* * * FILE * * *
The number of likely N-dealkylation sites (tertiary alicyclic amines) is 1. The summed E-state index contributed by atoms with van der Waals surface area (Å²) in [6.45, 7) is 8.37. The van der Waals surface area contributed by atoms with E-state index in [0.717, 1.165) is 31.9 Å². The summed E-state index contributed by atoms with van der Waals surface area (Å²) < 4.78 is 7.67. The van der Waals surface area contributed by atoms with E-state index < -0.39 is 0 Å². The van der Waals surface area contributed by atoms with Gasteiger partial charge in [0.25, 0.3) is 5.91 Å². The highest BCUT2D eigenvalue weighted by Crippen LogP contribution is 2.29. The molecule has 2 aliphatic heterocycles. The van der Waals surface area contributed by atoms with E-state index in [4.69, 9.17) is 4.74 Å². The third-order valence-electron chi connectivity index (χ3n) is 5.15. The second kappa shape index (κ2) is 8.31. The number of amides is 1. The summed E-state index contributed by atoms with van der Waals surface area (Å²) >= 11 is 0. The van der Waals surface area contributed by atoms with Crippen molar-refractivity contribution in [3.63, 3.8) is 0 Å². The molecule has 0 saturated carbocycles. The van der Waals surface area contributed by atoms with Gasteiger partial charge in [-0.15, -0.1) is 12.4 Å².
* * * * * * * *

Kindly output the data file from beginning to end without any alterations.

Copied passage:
The number of likely N-dealkylation sites (tertiary alicyclic amines) is 1. The summed E-state index contributed by atoms with van der Waals surface area (Å²) in [6.45, 7) is 8.37. The van der Waals surface area contributed by atoms with E-state index in [0.717, 1.165) is 31.9 Å². The summed E-state index contributed by atoms with van der Waals surface area (Å²) < 4.78 is 7.67. The van der Waals surface area contributed by atoms with E-state index < -0.39 is 0 Å². The van der Waals surface area contributed by atoms with Gasteiger partial charge in [0.25, 0.3) is 5.91 Å². The highest BCUT2D eigenvalue weighted by Crippen LogP contribution is 2.29. The molecule has 2 aliphatic heterocycles. The van der Waals surface area contributed by atoms with E-state index in [4.69, 9.17) is 4.74 Å². The third-order valence-electron chi connectivity index (χ3n) is 5.15. The second kappa shape index (κ2) is 8.31. The number of amides is 1. The summed E-state index contributed by atoms with van der Waals surface area (Å²) >= 11 is 0. The van der Waals surface area contributed by atoms with Crippen molar-refractivity contribution in [3.63, 3.8) is 0 Å². The molecule has 0 saturated carbocycles. The van der Waals surface area contributed by atoms with Gasteiger partial charge in [-0.15, -0.1) is 12.4 Å².